UFO ABDUCTION OR UTI?           By Lori La Bey

Chances are high the person you are caring for will get a Urinary Tract Infection, or UTI somewhere along the way.  They are extremely common, but can cause some very bizarre behaviors.  I suggest you discuss this possibility with their Doctor long before you have to deal with one.   Also, ask the Doctor for tips on how to prevent an infection from occurring.

Here is an example with my Mother.   Mom was very lethargic, just totally out of it. She slept most of the day, which was unusual for her.  She could barely raise her head to look at you and if she did, she could only hold her neck up or keep her eyes open for a few seconds.  When she opened her eyes, they would roll back in head and her lids would shut a couple of seconds later.  She might try to talk but she could barely move her lips.  If she tried to move her arms or fingers you would see her struggle and than just quit in exhaustion.  It was horrible to watch.

I thought Mom either had a stroke, or was being overdosed on medications.  As a lay person it seemed like the only two possible reasons, and to be honest, a urinary tract infection never once crossed my mind as being the culprit!

I asked the nurse to please check on her and told her I thought Mom may have had a stroke or else was being over medicated.  The nurse said very casual, “Oh, it’s probably a UTI.”

“A what?” I asked.

“A UTI, a Urinary Tract Infection.  They are very common and do strange things to people.” She said.

I know I must have looked at her like she was nuts, and in my mind she was.  “Come on, a bladder infection, get real,” was screaming in my head.  “No, I don’t think so.  She is not going to the bathroom all the time.  She’s just totally out of it like she is being overdosed!”  I stated brashly.

“Oh, it’s really common, Lori, and the reactions are so bizarre and different for every person.  Their bodies can even start shutting down if it’s not caught in time.”  The Staff told me.

“No way!” popped out of my mouth.

“Let me go check your Mom and her medications and see if anything has changed.  I’ll also check the med charting to make sure things have been delivered correctly,” and off she went.

A few minutes later, she was back and said all looked fine.  Nothing appeared to have been change.  She asked, “How about if I get her tested for a UTI, alert the staff to watch her closely and we will see tomorrow what the results are.  If it is not a UTI, we will dig deeper. Would that work for you?”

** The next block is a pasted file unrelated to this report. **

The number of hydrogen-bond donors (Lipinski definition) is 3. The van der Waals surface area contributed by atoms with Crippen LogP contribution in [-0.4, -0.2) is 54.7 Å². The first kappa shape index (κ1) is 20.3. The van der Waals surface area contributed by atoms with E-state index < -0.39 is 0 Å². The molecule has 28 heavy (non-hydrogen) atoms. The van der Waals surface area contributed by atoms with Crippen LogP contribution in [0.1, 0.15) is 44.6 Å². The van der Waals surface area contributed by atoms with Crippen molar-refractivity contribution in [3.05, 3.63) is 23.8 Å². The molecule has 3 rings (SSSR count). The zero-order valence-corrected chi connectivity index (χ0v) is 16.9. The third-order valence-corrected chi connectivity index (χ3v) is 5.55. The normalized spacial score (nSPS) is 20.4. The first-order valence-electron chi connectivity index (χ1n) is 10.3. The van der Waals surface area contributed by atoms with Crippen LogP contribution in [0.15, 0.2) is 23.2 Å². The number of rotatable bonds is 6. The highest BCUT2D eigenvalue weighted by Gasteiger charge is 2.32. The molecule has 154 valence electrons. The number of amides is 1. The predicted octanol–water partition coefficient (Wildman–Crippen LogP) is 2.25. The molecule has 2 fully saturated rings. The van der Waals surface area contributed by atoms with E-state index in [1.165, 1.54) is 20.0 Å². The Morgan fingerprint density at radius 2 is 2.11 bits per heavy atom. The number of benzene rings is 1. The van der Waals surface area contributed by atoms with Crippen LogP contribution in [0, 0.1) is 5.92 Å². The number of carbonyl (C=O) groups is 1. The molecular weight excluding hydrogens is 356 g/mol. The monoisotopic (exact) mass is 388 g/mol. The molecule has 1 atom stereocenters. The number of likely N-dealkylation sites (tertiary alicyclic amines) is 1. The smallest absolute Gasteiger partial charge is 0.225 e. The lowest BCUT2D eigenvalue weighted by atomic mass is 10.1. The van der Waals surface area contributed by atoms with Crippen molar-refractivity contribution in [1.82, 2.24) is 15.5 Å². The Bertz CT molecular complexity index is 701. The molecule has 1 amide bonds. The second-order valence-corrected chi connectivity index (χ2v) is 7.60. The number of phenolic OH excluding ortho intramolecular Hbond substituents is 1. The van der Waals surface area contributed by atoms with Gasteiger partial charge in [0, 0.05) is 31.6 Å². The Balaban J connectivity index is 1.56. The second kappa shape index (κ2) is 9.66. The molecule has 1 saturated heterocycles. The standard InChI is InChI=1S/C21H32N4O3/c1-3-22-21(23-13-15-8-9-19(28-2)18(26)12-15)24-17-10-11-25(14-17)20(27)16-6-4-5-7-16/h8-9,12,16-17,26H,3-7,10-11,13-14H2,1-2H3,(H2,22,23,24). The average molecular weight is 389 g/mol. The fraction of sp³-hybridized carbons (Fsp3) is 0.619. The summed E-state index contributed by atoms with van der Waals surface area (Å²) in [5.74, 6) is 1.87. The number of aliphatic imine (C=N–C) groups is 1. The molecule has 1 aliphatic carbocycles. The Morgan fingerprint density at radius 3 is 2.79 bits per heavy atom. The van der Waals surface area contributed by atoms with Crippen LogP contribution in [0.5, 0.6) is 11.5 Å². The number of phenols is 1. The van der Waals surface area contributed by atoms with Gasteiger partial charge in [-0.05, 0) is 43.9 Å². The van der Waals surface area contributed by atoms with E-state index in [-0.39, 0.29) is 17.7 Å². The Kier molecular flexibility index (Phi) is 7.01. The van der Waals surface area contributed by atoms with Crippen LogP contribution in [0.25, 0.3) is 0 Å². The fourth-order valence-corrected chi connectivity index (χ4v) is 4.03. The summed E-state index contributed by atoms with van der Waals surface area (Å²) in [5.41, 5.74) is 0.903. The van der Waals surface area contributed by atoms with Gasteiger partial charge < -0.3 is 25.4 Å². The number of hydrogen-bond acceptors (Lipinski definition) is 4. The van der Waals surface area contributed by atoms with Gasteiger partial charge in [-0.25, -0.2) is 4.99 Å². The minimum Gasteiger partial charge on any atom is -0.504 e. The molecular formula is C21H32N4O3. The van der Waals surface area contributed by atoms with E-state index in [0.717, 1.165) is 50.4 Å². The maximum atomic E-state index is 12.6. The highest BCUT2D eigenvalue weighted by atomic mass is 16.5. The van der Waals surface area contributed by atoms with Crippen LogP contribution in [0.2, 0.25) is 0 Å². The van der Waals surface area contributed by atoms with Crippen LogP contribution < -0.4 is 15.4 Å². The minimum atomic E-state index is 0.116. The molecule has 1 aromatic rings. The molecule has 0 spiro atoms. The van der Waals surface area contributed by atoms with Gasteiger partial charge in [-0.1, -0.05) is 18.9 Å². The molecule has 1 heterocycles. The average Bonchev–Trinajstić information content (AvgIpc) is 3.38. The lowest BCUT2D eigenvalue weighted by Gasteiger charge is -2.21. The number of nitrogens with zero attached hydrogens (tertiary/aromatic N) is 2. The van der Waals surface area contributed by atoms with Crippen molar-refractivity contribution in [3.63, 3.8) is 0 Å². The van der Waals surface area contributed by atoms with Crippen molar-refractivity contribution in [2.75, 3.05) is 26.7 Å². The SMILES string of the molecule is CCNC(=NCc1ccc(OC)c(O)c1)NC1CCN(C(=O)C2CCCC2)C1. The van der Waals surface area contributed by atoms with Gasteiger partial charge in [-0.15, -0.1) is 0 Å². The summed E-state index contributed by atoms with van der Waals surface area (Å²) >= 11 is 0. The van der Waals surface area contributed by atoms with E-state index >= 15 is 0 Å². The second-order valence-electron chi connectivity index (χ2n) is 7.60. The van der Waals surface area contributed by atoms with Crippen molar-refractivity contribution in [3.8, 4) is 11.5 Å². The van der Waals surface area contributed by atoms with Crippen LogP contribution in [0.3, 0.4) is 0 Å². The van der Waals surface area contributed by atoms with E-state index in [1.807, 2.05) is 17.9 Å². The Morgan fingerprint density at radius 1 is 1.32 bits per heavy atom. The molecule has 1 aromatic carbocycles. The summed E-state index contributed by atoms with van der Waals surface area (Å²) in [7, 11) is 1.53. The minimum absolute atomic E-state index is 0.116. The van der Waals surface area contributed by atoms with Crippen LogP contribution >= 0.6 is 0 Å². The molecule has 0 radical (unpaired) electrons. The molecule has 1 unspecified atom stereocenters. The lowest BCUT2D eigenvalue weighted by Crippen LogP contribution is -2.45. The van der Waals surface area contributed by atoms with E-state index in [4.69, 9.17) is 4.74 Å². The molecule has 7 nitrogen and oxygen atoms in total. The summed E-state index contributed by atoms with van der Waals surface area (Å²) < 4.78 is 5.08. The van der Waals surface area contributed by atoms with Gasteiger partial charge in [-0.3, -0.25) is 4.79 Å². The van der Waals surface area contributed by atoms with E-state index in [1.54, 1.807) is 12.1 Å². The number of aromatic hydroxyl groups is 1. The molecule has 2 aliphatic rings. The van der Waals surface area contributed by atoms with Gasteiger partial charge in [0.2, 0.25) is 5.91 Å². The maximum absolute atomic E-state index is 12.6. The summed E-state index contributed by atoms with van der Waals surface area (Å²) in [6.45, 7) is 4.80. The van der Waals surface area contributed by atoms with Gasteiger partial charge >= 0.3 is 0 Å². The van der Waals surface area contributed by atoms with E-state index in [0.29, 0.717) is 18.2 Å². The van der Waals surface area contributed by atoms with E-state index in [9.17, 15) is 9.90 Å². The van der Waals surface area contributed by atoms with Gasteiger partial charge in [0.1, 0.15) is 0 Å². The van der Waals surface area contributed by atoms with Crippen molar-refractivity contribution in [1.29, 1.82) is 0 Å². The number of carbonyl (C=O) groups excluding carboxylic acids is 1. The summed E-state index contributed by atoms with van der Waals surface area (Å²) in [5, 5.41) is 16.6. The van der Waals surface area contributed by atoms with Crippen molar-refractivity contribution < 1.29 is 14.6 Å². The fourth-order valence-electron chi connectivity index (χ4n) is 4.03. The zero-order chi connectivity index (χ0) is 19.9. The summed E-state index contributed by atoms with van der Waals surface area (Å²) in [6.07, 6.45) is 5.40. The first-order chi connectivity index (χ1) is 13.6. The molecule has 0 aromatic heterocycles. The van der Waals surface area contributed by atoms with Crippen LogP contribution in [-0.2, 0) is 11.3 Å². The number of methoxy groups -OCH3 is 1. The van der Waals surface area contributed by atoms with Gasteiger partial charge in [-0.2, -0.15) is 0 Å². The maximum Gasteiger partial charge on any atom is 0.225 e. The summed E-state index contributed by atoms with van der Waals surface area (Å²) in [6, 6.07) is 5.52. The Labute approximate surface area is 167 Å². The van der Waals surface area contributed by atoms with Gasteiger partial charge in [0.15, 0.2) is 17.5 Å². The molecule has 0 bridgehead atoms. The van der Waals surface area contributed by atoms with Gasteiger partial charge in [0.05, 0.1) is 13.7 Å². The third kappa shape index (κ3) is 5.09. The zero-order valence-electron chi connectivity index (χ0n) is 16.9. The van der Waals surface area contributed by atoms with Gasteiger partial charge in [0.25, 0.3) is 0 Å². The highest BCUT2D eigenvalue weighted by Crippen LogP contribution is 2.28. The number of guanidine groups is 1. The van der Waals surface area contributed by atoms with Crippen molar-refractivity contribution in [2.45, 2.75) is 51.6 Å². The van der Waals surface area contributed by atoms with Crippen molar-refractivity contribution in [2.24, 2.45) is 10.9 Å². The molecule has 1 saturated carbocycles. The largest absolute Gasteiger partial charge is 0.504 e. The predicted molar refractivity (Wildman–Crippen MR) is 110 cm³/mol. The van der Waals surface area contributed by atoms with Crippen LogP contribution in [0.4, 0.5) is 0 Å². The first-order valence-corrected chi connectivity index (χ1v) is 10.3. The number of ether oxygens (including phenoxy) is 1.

I said, “OK” reluctantly and waited for a call.  The next day my phone rang.  It was the Nursing Home saying Mom had a UTI and they were putting her on medications to correct the problem.  Shortly the side effects where gone and Mom was back to her old self.

The side effects in this situation were extreme, but I have also seen my Mother’s moods change when she has gotten a UTI.  She will get weepy, angry, or even aggressive.  You never know how their body will react, but checking for a UTI is quick, simple, and an easy fix if that truly is the problem.

6 Replies to “UFO ABDUCTION OR UTI?”

  1. I know of a woman who has been hospitalized twice in the last three years due to delirium caused by a UTI. She doesn’t have dementia, but found herself in the emergency room “talking out of her head.” A few days’ worth of IV antibiotics cleared up the problem.

    But many people of a certain age, especially if they have chronic health problems (including dementia), have compromised immune systems that make it difficult to recognize the presence of what starts out as a simple bladder infection, until that infection has spread throughout the body. If they don’t always empty their bladder when they urinate, or have a problem with incontinence or even stress leakage, that places them at further risk.

    There are some things being done in an effort to prevent recurrent UTIs, and you may want to check with your mother’s doctor about it. I know of one long-term care facility who gives all of its residents a daily cranberry pill for prophylaxis.

  2. My wife Linda, an Alzheimer’s patient, has had a few of these. I had the same experience as Lori — Linda forgot how to walk one day, and I didn’t know what to do. A few calls to experts suggested it was a UTI, we got her to the emergency room, and that was the problem. After that, I learned to keep an eye on her balance and walking, and I caught the next one myself. Recently, she had the same symptoms as Lori’s mom: wide mood swings, including crying jags and aggression. This time, it was the family doctor who diagnosed her. Two days on antibiotics, and last night she was almost back to her usual self, all happy and laughing. Every caregiver should be given this post as part of basic training!

  3. HI David,
    It is incredible to think a UTI can cause so many different symptoms! Yikes it sure keeps us on our toes as caregivers.
    Thanks for you comments. It’s wonderful to hear others stories too.

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